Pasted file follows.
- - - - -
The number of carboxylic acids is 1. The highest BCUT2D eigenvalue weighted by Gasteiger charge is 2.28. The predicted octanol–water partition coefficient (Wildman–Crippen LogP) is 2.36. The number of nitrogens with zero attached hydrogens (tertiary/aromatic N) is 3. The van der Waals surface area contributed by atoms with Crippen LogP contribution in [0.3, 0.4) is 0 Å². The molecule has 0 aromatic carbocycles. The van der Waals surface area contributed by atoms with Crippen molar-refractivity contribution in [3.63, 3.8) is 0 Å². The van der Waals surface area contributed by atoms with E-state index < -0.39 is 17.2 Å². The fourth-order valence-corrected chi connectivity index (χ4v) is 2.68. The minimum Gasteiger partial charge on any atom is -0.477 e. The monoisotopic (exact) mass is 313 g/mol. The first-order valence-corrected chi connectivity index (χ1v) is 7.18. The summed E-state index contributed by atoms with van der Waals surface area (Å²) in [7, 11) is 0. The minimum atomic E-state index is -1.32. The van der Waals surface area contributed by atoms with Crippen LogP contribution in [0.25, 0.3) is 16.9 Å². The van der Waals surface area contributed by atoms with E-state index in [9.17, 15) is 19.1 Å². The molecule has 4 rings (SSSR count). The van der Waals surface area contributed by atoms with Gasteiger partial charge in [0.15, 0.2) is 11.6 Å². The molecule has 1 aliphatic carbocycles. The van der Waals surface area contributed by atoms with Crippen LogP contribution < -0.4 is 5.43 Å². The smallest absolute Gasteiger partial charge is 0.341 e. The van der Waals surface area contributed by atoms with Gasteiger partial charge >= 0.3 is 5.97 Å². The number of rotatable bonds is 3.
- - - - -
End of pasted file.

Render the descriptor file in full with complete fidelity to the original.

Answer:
The number of carboxylic acids is 1. The highest BCUT2D eigenvalue weighted by Gasteiger charge is 2.28. The predicted octanol–water partition coefficient (Wildman–Crippen LogP) is 2.36. The number of nitrogens with zero attached hydrogens (tertiary/aromatic N) is 3. The van der Waals surface area contributed by atoms with Crippen LogP contribution in [0.3, 0.4) is 0 Å². The molecule has 0 aromatic carbocycles. The van der Waals surface area contributed by atoms with Crippen molar-refractivity contribution in [3.63, 3.8) is 0 Å². The van der Waals surface area contributed by atoms with E-state index < -0.39 is 17.2 Å². The fourth-order valence-corrected chi connectivity index (χ4v) is 2.68. The minimum Gasteiger partial charge on any atom is -0.477 e. The monoisotopic (exact) mass is 313 g/mol. The first-order valence-corrected chi connectivity index (χ1v) is 7.18. The summed E-state index contributed by atoms with van der Waals surface area (Å²) in [7, 11) is 0. The minimum atomic E-state index is -1.32. The van der Waals surface area contributed by atoms with Crippen LogP contribution in [0.25, 0.3) is 16.9 Å². The van der Waals surface area contributed by atoms with E-state index in [9.17, 15) is 19.1 Å². The molecule has 4 rings (SSSR count). The van der Waals surface area contributed by atoms with Gasteiger partial charge in [0.15, 0.2) is 11.6 Å². The molecule has 1 aliphatic carbocycles. The van der Waals surface area contributed by atoms with Crippen LogP contribution < -0.4 is 5.43 Å². The smallest absolute Gasteiger partial charge is 0.341 e. The van der Waals surface area contributed by atoms with Gasteiger partial charge >= 0.3 is 5.97 Å². The number of rotatable bonds is 3.